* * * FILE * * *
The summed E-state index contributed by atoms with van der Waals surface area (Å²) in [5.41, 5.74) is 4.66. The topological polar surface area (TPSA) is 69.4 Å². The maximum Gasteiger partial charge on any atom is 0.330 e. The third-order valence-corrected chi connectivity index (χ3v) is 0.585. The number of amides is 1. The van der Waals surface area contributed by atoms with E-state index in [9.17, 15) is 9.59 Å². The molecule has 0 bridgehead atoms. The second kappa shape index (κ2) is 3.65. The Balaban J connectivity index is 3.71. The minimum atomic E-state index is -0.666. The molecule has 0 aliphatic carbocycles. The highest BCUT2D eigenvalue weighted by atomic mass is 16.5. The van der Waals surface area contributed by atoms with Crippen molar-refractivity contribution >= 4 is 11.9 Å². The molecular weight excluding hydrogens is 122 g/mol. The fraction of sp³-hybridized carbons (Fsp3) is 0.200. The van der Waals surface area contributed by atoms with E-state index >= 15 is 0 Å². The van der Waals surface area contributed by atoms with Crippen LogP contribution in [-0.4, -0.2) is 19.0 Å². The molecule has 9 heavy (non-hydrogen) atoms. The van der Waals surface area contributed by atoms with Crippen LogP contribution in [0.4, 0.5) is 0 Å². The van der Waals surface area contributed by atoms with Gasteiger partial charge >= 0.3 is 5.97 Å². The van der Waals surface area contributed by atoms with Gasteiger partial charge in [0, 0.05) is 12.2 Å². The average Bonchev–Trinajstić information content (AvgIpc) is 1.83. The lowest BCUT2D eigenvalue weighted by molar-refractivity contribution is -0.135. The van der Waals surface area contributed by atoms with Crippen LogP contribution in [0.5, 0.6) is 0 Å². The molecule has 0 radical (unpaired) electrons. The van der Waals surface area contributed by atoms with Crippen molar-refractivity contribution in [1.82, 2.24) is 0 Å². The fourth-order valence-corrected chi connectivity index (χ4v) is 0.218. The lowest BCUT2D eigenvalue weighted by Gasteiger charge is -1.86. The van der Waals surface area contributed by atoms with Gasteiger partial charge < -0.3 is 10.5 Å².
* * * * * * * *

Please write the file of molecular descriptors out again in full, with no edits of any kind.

The summed E-state index contributed by atoms with van der Waals surface area (Å²) in [5.41, 5.74) is 4.66. The topological polar surface area (TPSA) is 69.4 Å². The maximum Gasteiger partial charge on any atom is 0.330 e. The third-order valence-corrected chi connectivity index (χ3v) is 0.585. The number of amides is 1. The van der Waals surface area contributed by atoms with E-state index in [9.17, 15) is 9.59 Å². The molecule has 0 bridgehead atoms. The second kappa shape index (κ2) is 3.65. The Balaban J connectivity index is 3.71. The minimum atomic E-state index is -0.666. The molecule has 0 aliphatic carbocycles. The highest BCUT2D eigenvalue weighted by atomic mass is 16.5. The van der Waals surface area contributed by atoms with Crippen molar-refractivity contribution >= 4 is 11.9 Å². The molecular weight excluding hydrogens is 122 g/mol. The fraction of sp³-hybridized carbons (Fsp3) is 0.200. The van der Waals surface area contributed by atoms with E-state index >= 15 is 0 Å². The van der Waals surface area contributed by atoms with Crippen LogP contribution in [-0.4, -0.2) is 19.0 Å². The molecule has 9 heavy (non-hydrogen) atoms. The van der Waals surface area contributed by atoms with Crippen LogP contribution in [0.4, 0.5) is 0 Å². The van der Waals surface area contributed by atoms with Gasteiger partial charge >= 0.3 is 5.97 Å². The van der Waals surface area contributed by atoms with Gasteiger partial charge in [0, 0.05) is 12.2 Å². The average Bonchev–Trinajstić information content (AvgIpc) is 1.83. The lowest BCUT2D eigenvalue weighted by molar-refractivity contribution is -0.135. The van der Waals surface area contributed by atoms with Crippen LogP contribution in [0.5, 0.6) is 0 Å². The molecule has 0 radical (unpaired) electrons. The van der Waals surface area contributed by atoms with Crippen molar-refractivity contribution in [1.82, 2.24) is 0 Å². The fourth-order valence-corrected chi connectivity index (χ4v) is 0.218. The lowest BCUT2D eigenvalue weighted by Gasteiger charge is -1.86. The van der Waals surface area contributed by atoms with Gasteiger partial charge < -0.3 is 10.5 Å².